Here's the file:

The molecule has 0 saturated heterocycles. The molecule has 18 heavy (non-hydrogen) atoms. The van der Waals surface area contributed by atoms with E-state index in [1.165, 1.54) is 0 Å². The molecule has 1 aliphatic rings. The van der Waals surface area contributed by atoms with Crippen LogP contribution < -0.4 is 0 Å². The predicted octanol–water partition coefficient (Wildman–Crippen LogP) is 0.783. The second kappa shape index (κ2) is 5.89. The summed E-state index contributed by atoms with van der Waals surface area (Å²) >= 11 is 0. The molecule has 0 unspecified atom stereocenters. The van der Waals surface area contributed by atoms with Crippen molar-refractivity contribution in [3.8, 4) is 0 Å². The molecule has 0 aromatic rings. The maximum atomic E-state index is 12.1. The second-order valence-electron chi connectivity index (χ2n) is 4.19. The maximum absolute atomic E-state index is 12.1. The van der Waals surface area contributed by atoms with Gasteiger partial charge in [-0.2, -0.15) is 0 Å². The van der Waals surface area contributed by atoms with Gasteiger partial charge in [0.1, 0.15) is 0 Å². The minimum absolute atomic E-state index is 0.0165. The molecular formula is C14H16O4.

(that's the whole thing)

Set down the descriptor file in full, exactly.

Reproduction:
The molecule has 0 saturated heterocycles. The molecule has 18 heavy (non-hydrogen) atoms. The van der Waals surface area contributed by atoms with E-state index in [1.165, 1.54) is 0 Å². The molecule has 1 aliphatic rings. The van der Waals surface area contributed by atoms with Crippen LogP contribution < -0.4 is 0 Å². The predicted octanol–water partition coefficient (Wildman–Crippen LogP) is 0.783. The second kappa shape index (κ2) is 5.89. The summed E-state index contributed by atoms with van der Waals surface area (Å²) >= 11 is 0. The molecule has 0 unspecified atom stereocenters. The van der Waals surface area contributed by atoms with Crippen molar-refractivity contribution in [3.8, 4) is 0 Å². The molecule has 0 aromatic rings. The maximum atomic E-state index is 12.1. The second-order valence-electron chi connectivity index (χ2n) is 4.19. The maximum absolute atomic E-state index is 12.1. The van der Waals surface area contributed by atoms with Gasteiger partial charge in [-0.2, -0.15) is 0 Å². The van der Waals surface area contributed by atoms with Gasteiger partial charge in [0.1, 0.15) is 0 Å². The minimum absolute atomic E-state index is 0.0165. The molecular formula is C14H16O4.